How did a boy who lived in Bolton, England, almost 30 miles inland, develop a longing to go to sea? His family was in the cotton-bleaching business. Bolton was known for its bleach works and had little connection with the sea. Yet, Arthur Rostron knew by the age of six that he wanted to go to sea. We can only guess because Rostron did not mention how his interest developed when he wrote his memoires.
Non-Fictional Sea Stories
For over 300 years before Rostron’s birth, English ships had been embarking voyages of discovery and emigration. England still held Canada and other colonies in the Americas. Captain James Cook, had made several voyages to discover the eastern coast of Australia and the Hawaiian Islands. HMS Beagle had carried the young Charles Darwin on a voyage that gave him world-changing ideas.
All of these stories appeared in newspapers and books and general conversation. Young Arthur would probably have heard of or even read many of these stories of the sea.
Fictional Sea Stories
There is always the Odyssey and the adventures of Odysseus to inspire a young boy learning Latin. Swift’s Travels Into Several Remote Nations of the World. By Lemuel Gulliver, better known as Gulliver’s Travels, was published in 1726 and was popular from the start. Arthur probably did not read any of the stories of Sinbad the Sailor because they did not reach a wide English-reading audience until the late nineteenth century.
To really inspire a young man in the mid-nineteenth century there were the books of Frederick Marryat who invented the nautical fiction genre. Marryat was born in London in 1792. He tried to run off to join the Navy several times and finally, at fourteen, did so. His father, a member of Parliament, obtained a place for Frederick as a midshipman on board HMS Imperieuse.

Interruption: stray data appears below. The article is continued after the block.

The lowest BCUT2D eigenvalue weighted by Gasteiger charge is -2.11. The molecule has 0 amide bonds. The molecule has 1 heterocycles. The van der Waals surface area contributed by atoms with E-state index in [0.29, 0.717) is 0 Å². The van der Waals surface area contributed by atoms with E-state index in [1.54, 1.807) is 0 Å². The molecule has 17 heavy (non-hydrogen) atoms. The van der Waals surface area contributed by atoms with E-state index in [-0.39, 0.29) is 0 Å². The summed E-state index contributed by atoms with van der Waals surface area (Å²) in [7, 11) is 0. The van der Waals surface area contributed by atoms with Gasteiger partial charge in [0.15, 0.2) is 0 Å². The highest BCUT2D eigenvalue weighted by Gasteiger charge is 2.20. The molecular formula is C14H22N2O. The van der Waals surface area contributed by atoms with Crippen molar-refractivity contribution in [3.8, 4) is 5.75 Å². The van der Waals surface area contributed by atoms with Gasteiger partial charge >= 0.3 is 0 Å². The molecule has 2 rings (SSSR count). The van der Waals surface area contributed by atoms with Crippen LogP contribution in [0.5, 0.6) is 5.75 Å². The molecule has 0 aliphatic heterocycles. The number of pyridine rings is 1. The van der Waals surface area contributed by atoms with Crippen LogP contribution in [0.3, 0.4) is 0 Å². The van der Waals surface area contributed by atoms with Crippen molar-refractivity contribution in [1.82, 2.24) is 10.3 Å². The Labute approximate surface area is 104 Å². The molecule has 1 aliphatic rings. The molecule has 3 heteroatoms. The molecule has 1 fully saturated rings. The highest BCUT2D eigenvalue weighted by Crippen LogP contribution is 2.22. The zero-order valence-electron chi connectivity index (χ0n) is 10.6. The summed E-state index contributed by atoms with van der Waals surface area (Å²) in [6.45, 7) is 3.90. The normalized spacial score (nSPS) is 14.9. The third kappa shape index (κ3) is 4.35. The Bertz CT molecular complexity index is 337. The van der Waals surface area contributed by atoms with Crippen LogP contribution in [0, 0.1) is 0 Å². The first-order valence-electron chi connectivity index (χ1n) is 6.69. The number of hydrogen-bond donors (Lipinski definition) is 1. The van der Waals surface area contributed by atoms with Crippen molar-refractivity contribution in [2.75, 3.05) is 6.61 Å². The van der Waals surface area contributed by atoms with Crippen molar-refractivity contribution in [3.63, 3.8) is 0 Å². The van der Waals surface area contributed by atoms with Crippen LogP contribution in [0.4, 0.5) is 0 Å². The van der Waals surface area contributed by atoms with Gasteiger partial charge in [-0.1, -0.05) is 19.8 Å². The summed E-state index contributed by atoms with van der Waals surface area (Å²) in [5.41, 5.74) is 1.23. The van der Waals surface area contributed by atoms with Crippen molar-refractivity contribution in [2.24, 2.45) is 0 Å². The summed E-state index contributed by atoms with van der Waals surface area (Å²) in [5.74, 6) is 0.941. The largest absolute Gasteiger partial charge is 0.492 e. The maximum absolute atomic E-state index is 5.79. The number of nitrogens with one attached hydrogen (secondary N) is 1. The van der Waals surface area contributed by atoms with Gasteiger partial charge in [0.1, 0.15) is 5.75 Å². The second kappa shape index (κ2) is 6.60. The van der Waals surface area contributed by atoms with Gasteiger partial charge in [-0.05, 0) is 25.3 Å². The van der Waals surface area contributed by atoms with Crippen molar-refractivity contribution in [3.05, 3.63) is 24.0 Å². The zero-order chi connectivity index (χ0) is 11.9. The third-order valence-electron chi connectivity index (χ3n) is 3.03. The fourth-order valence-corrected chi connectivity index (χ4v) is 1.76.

Marryat had a distinguished naval career. Promoted to commander in 1815 at the end of the Napoleonic Wars, he was assigned to take news of Napoleon’s death to England in 1821. Marryat also developed a flag signaling system known as Marryat’s Code.
He began writing novels while still in the navy, and the modest success of his first, The Naval Officer, lead him to resign his commission in November 1830. Marryat eventually published 26 books, most of them novels involving seafaring.
His novels were very successful and influenced writers such as C. S. Forester and Patrick O’Brian. Mark Twain, Joseph Conrad, and Earnest Hemingway also admired his books. Set in the time of the Napoleonic Wars Marryat’s fiction involved young men working their way up into command.
We don’t know which stories inspired Rostron, but many possibilities could have inspired a land-bound boy to want a career at sea.